The Foundation has helped 150 burn victims since it was founded last year, 53 per cent of whom are women, 23 per cent children, and 24 per cent men. Most of the children are collateral victims of attacks on their mothers.
A range of health professionals volunteer their time: from psychologists who work to convince victims to seek or continue treatment, to plastic surgeons who try to repair the horrendous tissue damage caused by the acid attacks. Victims require several extensive operations to end the burning that continues to eat away at the tissue and bone under their skin even weeks after an attack. This is followed by skin grafting. Initial operations for a patient with old wounds cost around 45,000 rupees (AU$703); for patients with recent wounds, the figure rises to around 500,000 rupees (AU$7807). Medication costs victims 25,000 rupees (AU$390) each month.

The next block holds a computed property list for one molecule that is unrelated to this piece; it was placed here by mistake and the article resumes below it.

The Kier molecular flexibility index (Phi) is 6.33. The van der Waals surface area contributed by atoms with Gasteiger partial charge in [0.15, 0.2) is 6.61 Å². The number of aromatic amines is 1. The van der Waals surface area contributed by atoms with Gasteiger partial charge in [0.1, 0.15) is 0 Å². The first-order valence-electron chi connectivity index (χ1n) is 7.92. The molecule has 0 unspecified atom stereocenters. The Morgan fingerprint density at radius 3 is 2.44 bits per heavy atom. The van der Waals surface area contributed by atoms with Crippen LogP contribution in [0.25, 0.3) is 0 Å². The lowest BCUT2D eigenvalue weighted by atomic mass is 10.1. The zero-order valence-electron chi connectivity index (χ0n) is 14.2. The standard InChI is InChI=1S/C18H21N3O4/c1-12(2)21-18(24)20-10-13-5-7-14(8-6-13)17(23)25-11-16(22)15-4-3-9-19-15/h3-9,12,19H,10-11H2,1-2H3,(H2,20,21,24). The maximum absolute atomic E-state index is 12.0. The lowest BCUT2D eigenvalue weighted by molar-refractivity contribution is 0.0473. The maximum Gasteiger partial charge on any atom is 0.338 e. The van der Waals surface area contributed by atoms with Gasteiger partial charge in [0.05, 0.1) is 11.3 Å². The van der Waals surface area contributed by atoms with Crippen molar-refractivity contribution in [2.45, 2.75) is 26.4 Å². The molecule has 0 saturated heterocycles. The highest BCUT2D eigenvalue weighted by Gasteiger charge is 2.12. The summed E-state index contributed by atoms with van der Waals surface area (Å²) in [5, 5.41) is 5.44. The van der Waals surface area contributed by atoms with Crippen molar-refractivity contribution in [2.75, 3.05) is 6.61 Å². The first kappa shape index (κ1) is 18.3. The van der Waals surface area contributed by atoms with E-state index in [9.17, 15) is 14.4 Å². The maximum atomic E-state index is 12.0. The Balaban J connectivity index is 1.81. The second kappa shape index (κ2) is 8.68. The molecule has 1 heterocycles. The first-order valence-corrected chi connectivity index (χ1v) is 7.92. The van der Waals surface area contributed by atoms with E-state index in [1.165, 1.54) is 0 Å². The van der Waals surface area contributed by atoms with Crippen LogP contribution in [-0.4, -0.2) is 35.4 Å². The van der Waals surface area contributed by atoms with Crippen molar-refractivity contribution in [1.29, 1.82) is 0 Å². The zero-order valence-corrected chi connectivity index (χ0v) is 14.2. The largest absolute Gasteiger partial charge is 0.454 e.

“Most of the attacks are directly or indirectly due to domestic violence,” says Natasha Sorensen, an Australian working with UNICEF in Islamabad who volunteers at the Acid Survivors Foundation. Other causes include spurned sexual advances, and land, succession or marriage disputes, although attacks are usually the result of a number of comingled factors.